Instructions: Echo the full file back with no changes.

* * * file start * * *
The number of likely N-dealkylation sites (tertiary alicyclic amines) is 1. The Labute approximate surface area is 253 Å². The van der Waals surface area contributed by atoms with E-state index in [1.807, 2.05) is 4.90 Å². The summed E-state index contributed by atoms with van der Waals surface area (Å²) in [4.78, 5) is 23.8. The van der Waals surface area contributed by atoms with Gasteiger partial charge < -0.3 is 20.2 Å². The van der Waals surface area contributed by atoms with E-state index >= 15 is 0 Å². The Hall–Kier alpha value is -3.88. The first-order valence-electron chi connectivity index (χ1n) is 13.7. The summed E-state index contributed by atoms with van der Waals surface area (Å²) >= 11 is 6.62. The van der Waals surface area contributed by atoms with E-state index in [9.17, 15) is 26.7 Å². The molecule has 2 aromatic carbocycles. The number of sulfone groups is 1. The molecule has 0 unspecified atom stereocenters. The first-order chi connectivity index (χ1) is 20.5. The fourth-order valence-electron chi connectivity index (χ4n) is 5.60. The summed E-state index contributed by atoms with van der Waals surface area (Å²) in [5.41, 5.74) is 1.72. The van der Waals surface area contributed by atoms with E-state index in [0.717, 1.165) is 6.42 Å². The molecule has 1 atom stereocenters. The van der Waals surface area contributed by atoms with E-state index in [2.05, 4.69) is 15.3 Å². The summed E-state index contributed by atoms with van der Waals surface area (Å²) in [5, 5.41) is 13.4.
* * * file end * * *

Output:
The number of likely N-dealkylation sites (tertiary alicyclic amines) is 1. The Labute approximate surface area is 253 Å². The van der Waals surface area contributed by atoms with E-state index in [1.807, 2.05) is 4.90 Å². The summed E-state index contributed by atoms with van der Waals surface area (Å²) in [4.78, 5) is 23.8. The van der Waals surface area contributed by atoms with Gasteiger partial charge < -0.3 is 20.2 Å². The van der Waals surface area contributed by atoms with E-state index >= 15 is 0 Å². The Hall–Kier alpha value is -3.88. The first-order valence-electron chi connectivity index (χ1n) is 13.7. The summed E-state index contributed by atoms with van der Waals surface area (Å²) >= 11 is 6.62. The van der Waals surface area contributed by atoms with E-state index in [9.17, 15) is 26.7 Å². The molecule has 2 aromatic carbocycles. The number of sulfone groups is 1. The molecule has 0 unspecified atom stereocenters. The first-order chi connectivity index (χ1) is 20.5. The fourth-order valence-electron chi connectivity index (χ4n) is 5.60. The summed E-state index contributed by atoms with van der Waals surface area (Å²) in [5.41, 5.74) is 1.72. The van der Waals surface area contributed by atoms with E-state index in [0.717, 1.165) is 6.42 Å². The molecule has 1 atom stereocenters. The van der Waals surface area contributed by atoms with E-state index in [2.05, 4.69) is 15.3 Å². The summed E-state index contributed by atoms with van der Waals surface area (Å²) in [5, 5.41) is 13.4.